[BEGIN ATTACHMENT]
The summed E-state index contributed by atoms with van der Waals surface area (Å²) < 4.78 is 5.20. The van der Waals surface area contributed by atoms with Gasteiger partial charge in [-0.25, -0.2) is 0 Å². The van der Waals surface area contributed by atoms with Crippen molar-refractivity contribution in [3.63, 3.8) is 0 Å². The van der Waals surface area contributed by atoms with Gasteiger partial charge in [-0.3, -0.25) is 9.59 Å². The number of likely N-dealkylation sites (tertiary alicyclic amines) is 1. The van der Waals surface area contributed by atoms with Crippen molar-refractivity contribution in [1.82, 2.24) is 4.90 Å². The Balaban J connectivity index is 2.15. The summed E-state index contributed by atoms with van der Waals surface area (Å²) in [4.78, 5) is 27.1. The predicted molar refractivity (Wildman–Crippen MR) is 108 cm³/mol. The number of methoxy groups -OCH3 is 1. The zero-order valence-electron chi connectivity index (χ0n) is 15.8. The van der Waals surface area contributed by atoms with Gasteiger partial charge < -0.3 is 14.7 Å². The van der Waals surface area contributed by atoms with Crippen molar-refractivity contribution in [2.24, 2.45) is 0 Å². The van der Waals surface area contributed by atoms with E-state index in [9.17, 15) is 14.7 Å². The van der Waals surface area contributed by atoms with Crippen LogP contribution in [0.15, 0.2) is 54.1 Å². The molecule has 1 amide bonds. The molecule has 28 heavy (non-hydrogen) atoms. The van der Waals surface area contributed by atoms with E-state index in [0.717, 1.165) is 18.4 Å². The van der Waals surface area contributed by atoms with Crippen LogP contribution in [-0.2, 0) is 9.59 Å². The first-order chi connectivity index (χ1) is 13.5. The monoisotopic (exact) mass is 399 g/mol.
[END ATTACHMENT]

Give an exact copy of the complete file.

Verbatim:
The summed E-state index contributed by atoms with van der Waals surface area (Å²) < 4.78 is 5.20. The van der Waals surface area contributed by atoms with Gasteiger partial charge in [-0.25, -0.2) is 0 Å². The van der Waals surface area contributed by atoms with Crippen molar-refractivity contribution in [3.63, 3.8) is 0 Å². The van der Waals surface area contributed by atoms with Gasteiger partial charge in [-0.3, -0.25) is 9.59 Å². The number of likely N-dealkylation sites (tertiary alicyclic amines) is 1. The van der Waals surface area contributed by atoms with Crippen molar-refractivity contribution in [1.82, 2.24) is 4.90 Å². The Balaban J connectivity index is 2.15. The summed E-state index contributed by atoms with van der Waals surface area (Å²) in [4.78, 5) is 27.1. The predicted molar refractivity (Wildman–Crippen MR) is 108 cm³/mol. The number of methoxy groups -OCH3 is 1. The zero-order valence-electron chi connectivity index (χ0n) is 15.8. The van der Waals surface area contributed by atoms with Gasteiger partial charge < -0.3 is 14.7 Å². The van der Waals surface area contributed by atoms with Crippen molar-refractivity contribution in [2.24, 2.45) is 0 Å². The van der Waals surface area contributed by atoms with E-state index in [9.17, 15) is 14.7 Å². The van der Waals surface area contributed by atoms with Crippen LogP contribution in [0.15, 0.2) is 54.1 Å². The molecule has 1 amide bonds. The molecule has 28 heavy (non-hydrogen) atoms. The van der Waals surface area contributed by atoms with E-state index in [0.717, 1.165) is 18.4 Å². The van der Waals surface area contributed by atoms with Crippen LogP contribution in [-0.2, 0) is 9.59 Å². The first-order chi connectivity index (χ1) is 13.5. The monoisotopic (exact) mass is 399 g/mol.